KABUL – KABUL (AP) — The leader of Pakistan's Taliban appeared in a video Monday threatening attacks against the U.S. three months after American and Pakistani officials believed he died in a U.S. missile strike.
Hakimullah Mehsud's emergence occurred as a suicide bomber attacked the gate to a CIA base where seven agency employees were killed last December. The Pakistan Taliban claimed responsibility for that bombing, and Monday's attack could have been aimed at showing that the group was back in business despite months of setbacks from relentless U.S. missile strikes and a Pakistani military offensive.
The Pakistan Taliban have also claimed responsibility for an attempted car bombing last weekend in New York City's Times Square — a claim that New York officials question.
U.S. and Pakistani officials had been confident until recently that the ruthless, 30-year-old Mehsud had been killed in a January missile strike along the boundary between South Waziristan and North Waziristan — tribal areas along Pakistan's border with Afghanistan where Islamist militant groups operate with near impunity.
A video posted on militant websites and broadcast Monday by Pakistani television showed Mehsud seated between two masked, armed men, speaking in Pashto with English subtitles.
"Praise be to God, on the 4th day of April 2010, I give good news to the Muslim world about being alive and healthy," Mehsud said.
He said Taliban fighters "have penetrated the terrorist America" and will "give extremely painful blows to the fanatic America." He also warned Washington's NATO allies that "you will face even worse humiliation, destruction and defeat than America itself" if they continue to support the U.S.-led war effort.
A second, shorter video included a still picture of Mehsud next to a map of the United States showing explosions in three unidentified cities coast to coast, according to IntelCenter, a U.S.-based militant media monitor.
A voice that sounded like Mehsud said in the main Pakistani language of Urdu that the group's main targets would be American cities and that "good news will be heard within some days or weeks."
The missile strike that was believed to have killed Mehsud took place about 10 days after the release of a video showing the militant leader seated next to Jordanian doctor Humam Khalil al-Balawi, who carried out the Dec. 30 suicide attack against the CIA base at Camp Chapman in eastern Afghanistan.
Mehsud's appearance in that video reinforced his group's claim to have played a significant role in the December attack, in which seven CIA employees and a Jordanian intelligence officer died. The missile strike against Mehsud was widely seen as payback for one of the deadliest attacks in the history of the U.S. spy agency.
As the video showing Mehsud alive appeared Monday, a suicide bomber detonated an explosives-filled truck outside the gate of the same CIA base, located in Afghanistan's Khost province. The Afghan Interior Ministry said one civilian was killed and two others were wounded in Monday's attack. A U.S. Army spokesman said only the bomber died but two other people were wounded.
U.S. Army Maj. Justin Platt, spokesman for the 3rd Brigade Combat Team at nearby Salerno Camp, said the bomber blew himself up in an area where vehicles are screened before entering.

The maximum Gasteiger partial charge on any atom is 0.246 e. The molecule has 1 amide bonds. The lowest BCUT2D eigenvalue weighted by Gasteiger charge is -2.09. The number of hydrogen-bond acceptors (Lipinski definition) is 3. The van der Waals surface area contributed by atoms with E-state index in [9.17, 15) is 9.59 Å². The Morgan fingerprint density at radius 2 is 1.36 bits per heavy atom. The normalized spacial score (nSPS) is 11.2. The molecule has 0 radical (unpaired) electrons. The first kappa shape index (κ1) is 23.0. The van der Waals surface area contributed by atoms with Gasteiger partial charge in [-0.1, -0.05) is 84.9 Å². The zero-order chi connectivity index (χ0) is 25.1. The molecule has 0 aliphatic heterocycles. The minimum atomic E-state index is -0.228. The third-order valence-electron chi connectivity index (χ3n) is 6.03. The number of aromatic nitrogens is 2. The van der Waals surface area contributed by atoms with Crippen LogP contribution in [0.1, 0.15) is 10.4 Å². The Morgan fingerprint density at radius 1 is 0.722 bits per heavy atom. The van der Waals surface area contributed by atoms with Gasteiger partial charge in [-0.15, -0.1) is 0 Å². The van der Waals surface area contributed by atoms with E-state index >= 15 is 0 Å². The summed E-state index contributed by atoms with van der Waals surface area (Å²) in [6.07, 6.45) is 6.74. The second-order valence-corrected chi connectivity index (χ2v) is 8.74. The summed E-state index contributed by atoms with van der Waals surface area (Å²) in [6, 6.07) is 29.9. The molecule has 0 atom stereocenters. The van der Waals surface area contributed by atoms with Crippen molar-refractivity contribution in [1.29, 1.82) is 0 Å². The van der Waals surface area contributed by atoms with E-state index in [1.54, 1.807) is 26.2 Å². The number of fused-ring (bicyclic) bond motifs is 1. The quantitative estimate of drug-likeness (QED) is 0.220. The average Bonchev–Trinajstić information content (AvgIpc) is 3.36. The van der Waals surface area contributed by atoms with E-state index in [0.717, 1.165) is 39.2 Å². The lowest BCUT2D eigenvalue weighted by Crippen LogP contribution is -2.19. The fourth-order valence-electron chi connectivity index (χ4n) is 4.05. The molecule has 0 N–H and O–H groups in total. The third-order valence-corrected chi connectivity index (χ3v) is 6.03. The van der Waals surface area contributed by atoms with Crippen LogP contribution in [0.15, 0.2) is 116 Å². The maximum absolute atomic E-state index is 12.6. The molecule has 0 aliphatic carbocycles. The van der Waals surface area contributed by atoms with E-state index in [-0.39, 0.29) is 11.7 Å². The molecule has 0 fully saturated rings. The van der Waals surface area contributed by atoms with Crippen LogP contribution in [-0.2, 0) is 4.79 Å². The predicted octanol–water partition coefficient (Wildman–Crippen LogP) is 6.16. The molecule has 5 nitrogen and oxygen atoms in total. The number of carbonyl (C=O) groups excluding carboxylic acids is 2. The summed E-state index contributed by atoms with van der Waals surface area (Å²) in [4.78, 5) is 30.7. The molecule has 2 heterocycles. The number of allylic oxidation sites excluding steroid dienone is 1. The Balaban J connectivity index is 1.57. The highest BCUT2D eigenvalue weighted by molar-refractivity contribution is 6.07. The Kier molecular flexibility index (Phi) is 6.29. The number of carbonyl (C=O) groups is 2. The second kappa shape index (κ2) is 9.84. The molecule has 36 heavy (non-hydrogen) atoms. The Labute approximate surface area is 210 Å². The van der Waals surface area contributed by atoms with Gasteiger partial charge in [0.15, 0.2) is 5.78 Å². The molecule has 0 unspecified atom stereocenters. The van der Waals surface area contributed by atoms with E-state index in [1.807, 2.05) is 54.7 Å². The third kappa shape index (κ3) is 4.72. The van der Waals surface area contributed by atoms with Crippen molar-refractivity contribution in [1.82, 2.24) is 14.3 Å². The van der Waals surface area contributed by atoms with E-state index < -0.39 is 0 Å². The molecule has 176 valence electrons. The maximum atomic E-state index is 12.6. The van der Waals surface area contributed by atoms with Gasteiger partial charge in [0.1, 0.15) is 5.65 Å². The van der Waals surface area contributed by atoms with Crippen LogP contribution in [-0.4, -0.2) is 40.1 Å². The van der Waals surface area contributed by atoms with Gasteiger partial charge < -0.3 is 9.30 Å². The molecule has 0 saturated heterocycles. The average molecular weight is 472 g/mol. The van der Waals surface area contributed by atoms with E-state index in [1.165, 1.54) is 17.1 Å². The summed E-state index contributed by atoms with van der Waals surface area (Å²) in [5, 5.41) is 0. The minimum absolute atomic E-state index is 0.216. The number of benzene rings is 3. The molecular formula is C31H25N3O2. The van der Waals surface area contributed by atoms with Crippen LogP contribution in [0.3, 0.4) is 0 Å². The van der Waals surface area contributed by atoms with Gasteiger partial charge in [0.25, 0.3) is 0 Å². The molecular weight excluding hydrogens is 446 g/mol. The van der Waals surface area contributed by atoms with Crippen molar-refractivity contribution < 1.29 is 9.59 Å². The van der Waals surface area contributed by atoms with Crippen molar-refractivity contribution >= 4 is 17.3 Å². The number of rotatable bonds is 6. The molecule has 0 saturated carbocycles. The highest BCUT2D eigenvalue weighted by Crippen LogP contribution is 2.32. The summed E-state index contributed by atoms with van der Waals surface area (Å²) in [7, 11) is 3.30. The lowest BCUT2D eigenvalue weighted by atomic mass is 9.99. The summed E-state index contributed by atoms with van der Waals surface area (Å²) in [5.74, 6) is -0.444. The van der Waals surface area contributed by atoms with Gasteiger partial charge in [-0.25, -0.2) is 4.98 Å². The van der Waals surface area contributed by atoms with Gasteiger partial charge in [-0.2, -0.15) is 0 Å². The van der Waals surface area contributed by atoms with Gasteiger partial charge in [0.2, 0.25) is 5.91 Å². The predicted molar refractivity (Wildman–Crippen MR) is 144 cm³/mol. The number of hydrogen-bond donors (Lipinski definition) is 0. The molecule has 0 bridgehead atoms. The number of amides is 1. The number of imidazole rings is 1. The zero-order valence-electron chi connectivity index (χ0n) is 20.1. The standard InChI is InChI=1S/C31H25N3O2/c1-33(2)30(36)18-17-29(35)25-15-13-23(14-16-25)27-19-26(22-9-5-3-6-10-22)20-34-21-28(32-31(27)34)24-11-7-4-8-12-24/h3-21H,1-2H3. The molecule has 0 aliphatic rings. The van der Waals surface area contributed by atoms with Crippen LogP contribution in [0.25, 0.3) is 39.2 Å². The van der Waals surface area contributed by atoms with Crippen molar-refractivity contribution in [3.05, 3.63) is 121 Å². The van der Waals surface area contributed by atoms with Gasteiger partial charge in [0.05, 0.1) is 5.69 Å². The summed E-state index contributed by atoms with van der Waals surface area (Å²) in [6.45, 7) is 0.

"The explosion was very strong and thick smoke covered the sky afterward," said Wali Mohammad, 17, who was working at a construction site nearby.
U.S. officials discounted speculation that Monday's bombing at Camp Chapman was linked to Mehsud's re-emergence after months of silence.
However, the latest videos — including threats against the U.S. and the possibly spurious claim of responsibility for the failed Times Square car bomb — appeared to be aimed at bolstering morale in the Pakistan Taliban, who were routed from their sanctuaries in the border region of South Waziristan by a Pakistani military offensive last year.
In Washington last week, Pentagon spokesman Geoff Morrell said he had seen "no evidence" that Mehsud "is operational today or is executing or exerting authority over the Pakistan Taliban which he once did."
The Pakistan Taliban was organized in late 2007 under the leadership of Baitullah Mehsud, who was killed in a U.S. missile strike last August that brought Hakimullah Mehsud, no relation, to power. The Pakistani wing has acknowledged the leadership of the Afghan Taliban leader Mullah Mohammad Omar but operates with considerable autonomy, staging attacks in Pakistan and across the border in Afghanistan.
U.S. and Pakistani officials believe the group also has ties to al-Qaida and other Islamist extremist organizations in the lawless border area.
In Germany, the news website Spiegel Online reported Monday that a German-born Islamic militant linked to a group convicted of plotting attacks on U.S. facilities in Germany has been killed in Pakistan. The website said Erich Breininger, who had been sought by German prosecutors since 2008 on suspicion of belonging to a terrorist organization, was killed April 30 in a gunfight with Pakistani troops in the border region with Afghanistan.
Also Monday, the Norwegian military said eight Norwegian soldiers were wounded the day before in a firefight with insurgents in northern Afghanistan, two of them seriously. Norwegian spokesman John Lien said their convoy came under fire Sunday while traveling from a base in Faryab province.
In southern Afghanistan, a NATO service member was killed Monday by a roadside bomb, NATO said. The service member's identity was not released. In Nuristan province, a civilian contract helicopter crashed while making an emergency landing due to mechanical problems on a NATO base. NATO said all crew members survived.
Associated Press writers Deb Riechmann and Rahim Faiez in Kabul, and Zarar Khan and Nahal Toosi in Islamabad contributed to this report.